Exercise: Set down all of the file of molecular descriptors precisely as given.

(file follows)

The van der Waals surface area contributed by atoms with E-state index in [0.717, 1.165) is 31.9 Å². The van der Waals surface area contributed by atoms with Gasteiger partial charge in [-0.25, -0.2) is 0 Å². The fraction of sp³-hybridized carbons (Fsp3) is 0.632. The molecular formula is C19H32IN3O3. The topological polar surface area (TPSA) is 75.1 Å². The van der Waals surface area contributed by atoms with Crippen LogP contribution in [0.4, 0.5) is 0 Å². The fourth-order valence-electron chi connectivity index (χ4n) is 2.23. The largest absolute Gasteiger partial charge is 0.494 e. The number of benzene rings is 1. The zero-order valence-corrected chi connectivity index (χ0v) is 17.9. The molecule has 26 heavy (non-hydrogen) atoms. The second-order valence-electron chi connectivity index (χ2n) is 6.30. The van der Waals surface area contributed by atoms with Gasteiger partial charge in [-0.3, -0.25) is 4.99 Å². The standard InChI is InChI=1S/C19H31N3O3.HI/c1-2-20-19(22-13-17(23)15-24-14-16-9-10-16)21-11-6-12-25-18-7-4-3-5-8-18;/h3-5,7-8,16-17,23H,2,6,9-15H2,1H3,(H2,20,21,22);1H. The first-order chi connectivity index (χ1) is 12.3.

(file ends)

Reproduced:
The van der Waals surface area contributed by atoms with E-state index in [0.717, 1.165) is 31.9 Å². The van der Waals surface area contributed by atoms with Gasteiger partial charge in [-0.25, -0.2) is 0 Å². The fraction of sp³-hybridized carbons (Fsp3) is 0.632. The molecular formula is C19H32IN3O3. The topological polar surface area (TPSA) is 75.1 Å². The van der Waals surface area contributed by atoms with Crippen LogP contribution in [0.4, 0.5) is 0 Å². The fourth-order valence-electron chi connectivity index (χ4n) is 2.23. The largest absolute Gasteiger partial charge is 0.494 e. The number of benzene rings is 1. The zero-order valence-corrected chi connectivity index (χ0v) is 17.9. The molecule has 26 heavy (non-hydrogen) atoms. The second-order valence-electron chi connectivity index (χ2n) is 6.30. The van der Waals surface area contributed by atoms with Gasteiger partial charge in [-0.3, -0.25) is 4.99 Å². The standard InChI is InChI=1S/C19H31N3O3.HI/c1-2-20-19(22-13-17(23)15-24-14-16-9-10-16)21-11-6-12-25-18-7-4-3-5-8-18;/h3-5,7-8,16-17,23H,2,6,9-15H2,1H3,(H2,20,21,22);1H. The first-order chi connectivity index (χ1) is 12.3.